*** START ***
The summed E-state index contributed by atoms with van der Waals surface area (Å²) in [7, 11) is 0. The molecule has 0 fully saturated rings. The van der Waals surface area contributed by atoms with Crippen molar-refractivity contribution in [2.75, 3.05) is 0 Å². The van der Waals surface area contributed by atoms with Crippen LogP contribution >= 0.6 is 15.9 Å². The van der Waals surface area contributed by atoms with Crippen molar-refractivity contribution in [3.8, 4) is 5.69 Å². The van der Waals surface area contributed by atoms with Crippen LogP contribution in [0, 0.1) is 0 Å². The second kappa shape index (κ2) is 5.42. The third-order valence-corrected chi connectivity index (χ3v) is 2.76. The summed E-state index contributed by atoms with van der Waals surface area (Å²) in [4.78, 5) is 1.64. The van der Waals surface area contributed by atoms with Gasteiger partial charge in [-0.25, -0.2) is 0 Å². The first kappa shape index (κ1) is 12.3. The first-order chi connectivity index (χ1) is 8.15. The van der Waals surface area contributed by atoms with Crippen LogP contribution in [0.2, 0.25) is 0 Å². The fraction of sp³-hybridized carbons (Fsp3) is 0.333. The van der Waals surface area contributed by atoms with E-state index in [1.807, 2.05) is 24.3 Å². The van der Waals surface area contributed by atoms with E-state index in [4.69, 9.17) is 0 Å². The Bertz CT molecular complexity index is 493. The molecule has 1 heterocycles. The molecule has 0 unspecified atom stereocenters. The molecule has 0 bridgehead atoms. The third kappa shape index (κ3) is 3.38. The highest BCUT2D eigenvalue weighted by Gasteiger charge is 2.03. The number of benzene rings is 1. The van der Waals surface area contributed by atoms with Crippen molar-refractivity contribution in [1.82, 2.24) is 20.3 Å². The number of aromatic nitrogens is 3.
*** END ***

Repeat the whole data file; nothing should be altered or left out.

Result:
The summed E-state index contributed by atoms with van der Waals surface area (Å²) in [7, 11) is 0. The molecule has 0 fully saturated rings. The van der Waals surface area contributed by atoms with Crippen molar-refractivity contribution in [2.75, 3.05) is 0 Å². The van der Waals surface area contributed by atoms with Crippen LogP contribution >= 0.6 is 15.9 Å². The van der Waals surface area contributed by atoms with Crippen molar-refractivity contribution in [3.8, 4) is 5.69 Å². The van der Waals surface area contributed by atoms with Crippen LogP contribution in [0, 0.1) is 0 Å². The second kappa shape index (κ2) is 5.42. The third-order valence-corrected chi connectivity index (χ3v) is 2.76. The summed E-state index contributed by atoms with van der Waals surface area (Å²) in [4.78, 5) is 1.64. The van der Waals surface area contributed by atoms with Gasteiger partial charge in [-0.25, -0.2) is 0 Å². The first kappa shape index (κ1) is 12.3. The first-order chi connectivity index (χ1) is 8.15. The van der Waals surface area contributed by atoms with Crippen LogP contribution in [0.2, 0.25) is 0 Å². The fraction of sp³-hybridized carbons (Fsp3) is 0.333. The van der Waals surface area contributed by atoms with E-state index in [1.807, 2.05) is 24.3 Å². The van der Waals surface area contributed by atoms with E-state index in [4.69, 9.17) is 0 Å². The Bertz CT molecular complexity index is 493. The molecule has 1 heterocycles. The molecule has 0 unspecified atom stereocenters. The molecule has 0 bridgehead atoms. The third kappa shape index (κ3) is 3.38. The highest BCUT2D eigenvalue weighted by Gasteiger charge is 2.03. The number of benzene rings is 1. The van der Waals surface area contributed by atoms with Crippen molar-refractivity contribution in [1.82, 2.24) is 20.3 Å². The number of aromatic nitrogens is 3.